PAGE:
How to Deal With Thrips on Stone Fruit

thrip damage on nectarine

Research hint: when you have a pest problem on an edible plant, Google the name of the plant and “UC Davis.” What comes up is UC Davis’ handy Integrated Pest Management info sheets, evidenced based information on all kinds of problems. This is how I figured out that a small insect called the western flower thrip (Frankliniella occidentalis), was noshing on our nectarines.

Thrips damage the fruit when it is small. The scars enlarge as the fruit matures.

How do you manage thrips? UC Davis notes:

Western flower thrips overwinter as adults in weeds, grasses, alfalfa, and other hosts, either in the orchard floor or nearby. In early spring, if overwintering sites are disturbed or dry up, thrips migrate to flowering trees and plants and deposit eggs in the tender portions of the host plant, e.g. shoots, buds, and flower parts.

Thrips are often attracted to weeds blooming on the orchard floor. To prevent driving thrips into the trees, do not disc the cover crop when trees are in bloom. Open, weedy land adjacent to orchards should be disced as early as possible to prevent thrips development and migration of adults into orchards.

It was an exceptionally dry year which may have contributed to our thrip problem.  And perhaps some mulch and weeding around the base of the tree is in order. UC Davis goes on to suggest monitoring methods as well as organic controls if that’s your cup of tea.

The scarred fruit gets rotten on the tree and is unappetizing. We did get some unblemished fruit, but there was enough of a thrip problem to warrant monitoring next year.

Did you have thrip problems this season?

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  1. Chickens under fruit trees are a great strategy. An organic apple grower in the Thumb of MI used pigs to clean up June-drop apples and dramatically reduce the infection rate of plum curculio.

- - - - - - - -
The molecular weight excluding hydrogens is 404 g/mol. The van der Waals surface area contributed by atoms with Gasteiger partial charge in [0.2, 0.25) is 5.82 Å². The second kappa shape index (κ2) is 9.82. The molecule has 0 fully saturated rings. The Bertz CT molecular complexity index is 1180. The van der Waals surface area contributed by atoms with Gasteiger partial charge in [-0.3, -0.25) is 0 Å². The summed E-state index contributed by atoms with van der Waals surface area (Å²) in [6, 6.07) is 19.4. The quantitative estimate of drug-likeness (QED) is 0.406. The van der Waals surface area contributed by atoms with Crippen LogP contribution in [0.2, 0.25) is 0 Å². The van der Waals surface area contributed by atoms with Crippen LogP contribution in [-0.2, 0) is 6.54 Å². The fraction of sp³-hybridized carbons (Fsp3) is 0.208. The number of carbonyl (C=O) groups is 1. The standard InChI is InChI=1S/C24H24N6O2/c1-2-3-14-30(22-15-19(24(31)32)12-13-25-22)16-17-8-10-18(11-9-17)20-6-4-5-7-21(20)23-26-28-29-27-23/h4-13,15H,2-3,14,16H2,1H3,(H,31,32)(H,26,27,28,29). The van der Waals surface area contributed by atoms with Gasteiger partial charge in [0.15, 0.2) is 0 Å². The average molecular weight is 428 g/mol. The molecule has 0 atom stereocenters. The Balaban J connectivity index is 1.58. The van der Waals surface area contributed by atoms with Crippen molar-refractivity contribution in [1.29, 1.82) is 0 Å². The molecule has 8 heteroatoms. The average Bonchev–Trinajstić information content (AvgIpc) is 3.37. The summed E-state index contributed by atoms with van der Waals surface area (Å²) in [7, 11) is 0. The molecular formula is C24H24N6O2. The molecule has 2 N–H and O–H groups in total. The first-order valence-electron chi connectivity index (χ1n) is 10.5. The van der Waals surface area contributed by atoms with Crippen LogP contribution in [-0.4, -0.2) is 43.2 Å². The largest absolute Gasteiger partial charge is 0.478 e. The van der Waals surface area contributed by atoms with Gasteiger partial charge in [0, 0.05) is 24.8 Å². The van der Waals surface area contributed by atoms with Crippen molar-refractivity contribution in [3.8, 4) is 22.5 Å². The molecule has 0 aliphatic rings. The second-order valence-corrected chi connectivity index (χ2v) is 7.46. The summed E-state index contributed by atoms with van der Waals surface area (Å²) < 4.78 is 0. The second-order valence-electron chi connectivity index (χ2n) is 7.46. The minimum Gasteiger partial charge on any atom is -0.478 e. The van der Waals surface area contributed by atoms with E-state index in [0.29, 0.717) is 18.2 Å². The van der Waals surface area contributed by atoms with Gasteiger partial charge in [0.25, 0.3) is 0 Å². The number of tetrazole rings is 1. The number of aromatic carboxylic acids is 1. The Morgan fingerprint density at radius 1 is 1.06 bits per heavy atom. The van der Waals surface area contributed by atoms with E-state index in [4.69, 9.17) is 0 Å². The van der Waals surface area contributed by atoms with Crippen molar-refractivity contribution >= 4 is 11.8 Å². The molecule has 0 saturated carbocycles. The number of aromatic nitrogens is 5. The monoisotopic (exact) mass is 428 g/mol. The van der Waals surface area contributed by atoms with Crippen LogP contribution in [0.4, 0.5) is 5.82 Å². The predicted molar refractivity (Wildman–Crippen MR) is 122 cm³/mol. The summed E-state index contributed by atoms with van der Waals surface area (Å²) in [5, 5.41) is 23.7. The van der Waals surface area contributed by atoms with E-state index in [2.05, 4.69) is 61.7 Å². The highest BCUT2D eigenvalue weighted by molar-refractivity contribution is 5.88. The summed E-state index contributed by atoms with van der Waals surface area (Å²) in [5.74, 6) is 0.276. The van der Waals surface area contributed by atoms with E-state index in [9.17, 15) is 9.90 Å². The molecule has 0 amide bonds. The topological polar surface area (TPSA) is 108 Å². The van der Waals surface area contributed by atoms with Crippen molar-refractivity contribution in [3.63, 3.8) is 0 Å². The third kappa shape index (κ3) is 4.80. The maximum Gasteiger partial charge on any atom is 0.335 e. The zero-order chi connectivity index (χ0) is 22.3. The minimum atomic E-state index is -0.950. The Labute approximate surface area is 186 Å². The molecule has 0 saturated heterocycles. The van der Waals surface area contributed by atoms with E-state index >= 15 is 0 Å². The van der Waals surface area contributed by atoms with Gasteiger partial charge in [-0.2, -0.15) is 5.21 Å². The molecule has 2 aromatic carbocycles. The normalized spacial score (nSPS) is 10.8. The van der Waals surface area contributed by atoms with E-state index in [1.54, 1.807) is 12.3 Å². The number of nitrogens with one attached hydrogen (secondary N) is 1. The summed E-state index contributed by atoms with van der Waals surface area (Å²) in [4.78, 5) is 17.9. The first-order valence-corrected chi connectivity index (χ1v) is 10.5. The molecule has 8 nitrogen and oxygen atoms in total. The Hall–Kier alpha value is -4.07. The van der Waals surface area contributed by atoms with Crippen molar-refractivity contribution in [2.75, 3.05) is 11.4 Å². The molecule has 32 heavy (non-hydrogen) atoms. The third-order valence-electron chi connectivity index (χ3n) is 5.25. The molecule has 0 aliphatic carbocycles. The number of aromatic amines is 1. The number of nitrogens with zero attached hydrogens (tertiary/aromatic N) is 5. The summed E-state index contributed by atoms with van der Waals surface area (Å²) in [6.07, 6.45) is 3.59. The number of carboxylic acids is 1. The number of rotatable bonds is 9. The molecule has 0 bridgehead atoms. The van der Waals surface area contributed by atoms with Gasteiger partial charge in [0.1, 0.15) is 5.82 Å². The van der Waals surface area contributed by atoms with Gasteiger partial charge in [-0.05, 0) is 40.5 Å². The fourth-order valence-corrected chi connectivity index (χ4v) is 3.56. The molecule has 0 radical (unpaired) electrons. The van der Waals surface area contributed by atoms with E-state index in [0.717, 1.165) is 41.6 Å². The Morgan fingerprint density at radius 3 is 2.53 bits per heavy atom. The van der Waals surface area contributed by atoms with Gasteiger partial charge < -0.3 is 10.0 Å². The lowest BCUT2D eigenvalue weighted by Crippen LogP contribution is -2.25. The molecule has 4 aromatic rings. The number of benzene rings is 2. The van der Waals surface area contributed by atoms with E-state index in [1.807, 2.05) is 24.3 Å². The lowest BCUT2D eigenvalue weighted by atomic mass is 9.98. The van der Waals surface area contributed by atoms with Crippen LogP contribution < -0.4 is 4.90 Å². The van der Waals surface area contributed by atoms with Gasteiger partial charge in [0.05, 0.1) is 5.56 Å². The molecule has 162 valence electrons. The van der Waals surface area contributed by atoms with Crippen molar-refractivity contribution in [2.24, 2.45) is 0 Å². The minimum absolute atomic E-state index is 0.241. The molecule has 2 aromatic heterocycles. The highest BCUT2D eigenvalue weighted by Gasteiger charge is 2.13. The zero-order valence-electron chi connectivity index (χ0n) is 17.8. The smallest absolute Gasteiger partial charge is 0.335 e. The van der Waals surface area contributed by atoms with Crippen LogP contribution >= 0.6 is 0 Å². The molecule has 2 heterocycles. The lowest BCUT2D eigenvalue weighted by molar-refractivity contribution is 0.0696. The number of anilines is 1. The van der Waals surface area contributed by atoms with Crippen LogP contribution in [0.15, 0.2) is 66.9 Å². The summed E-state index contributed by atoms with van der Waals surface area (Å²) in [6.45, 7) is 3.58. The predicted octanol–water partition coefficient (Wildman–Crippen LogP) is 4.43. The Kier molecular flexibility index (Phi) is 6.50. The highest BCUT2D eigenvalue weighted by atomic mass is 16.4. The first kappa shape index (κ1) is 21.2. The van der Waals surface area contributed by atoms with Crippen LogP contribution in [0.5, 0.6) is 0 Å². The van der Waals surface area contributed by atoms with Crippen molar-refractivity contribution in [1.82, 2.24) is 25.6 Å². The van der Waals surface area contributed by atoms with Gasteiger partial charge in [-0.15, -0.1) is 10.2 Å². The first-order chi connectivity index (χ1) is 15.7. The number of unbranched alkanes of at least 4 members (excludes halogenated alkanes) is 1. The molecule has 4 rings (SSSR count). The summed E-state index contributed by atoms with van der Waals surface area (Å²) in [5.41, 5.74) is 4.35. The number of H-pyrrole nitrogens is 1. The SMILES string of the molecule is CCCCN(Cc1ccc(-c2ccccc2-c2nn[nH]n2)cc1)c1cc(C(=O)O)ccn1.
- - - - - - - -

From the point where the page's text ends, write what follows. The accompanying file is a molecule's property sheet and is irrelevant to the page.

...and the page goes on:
Arden Andersen, in The Anatomy of Life and Energy in Agricuture, links just about all insect problems to deficiencies of calcium or phosphorus. Add mulch with egg shells, and feed your soil fungi so they can help cycle the calcium. That’s the theory anyway!

  2. So THAT is what happened to my nectarines! Apparently, I have a thrip problem in the orchard. I’ll know the control for next year – right now, the fruit is ugly as all get out, but are still ripening so I’m hoping for some sort of crop. This tree is one I’m trying to save and make healthy again (new-to-us house, with small orchard in the back). Thanks for the info!

  3. How about neem oil sprays in the dormant period? michael phillips’ “the holistic orchard” recommends an number of organic spray cocktails… but i do like the incorporation of chickens and pigs!! and egg shells in the mulch! how’s that for closed system small scale food production! awesome.

  4. Pingback: Hens in the Orchard for Pest Control | Root Simple

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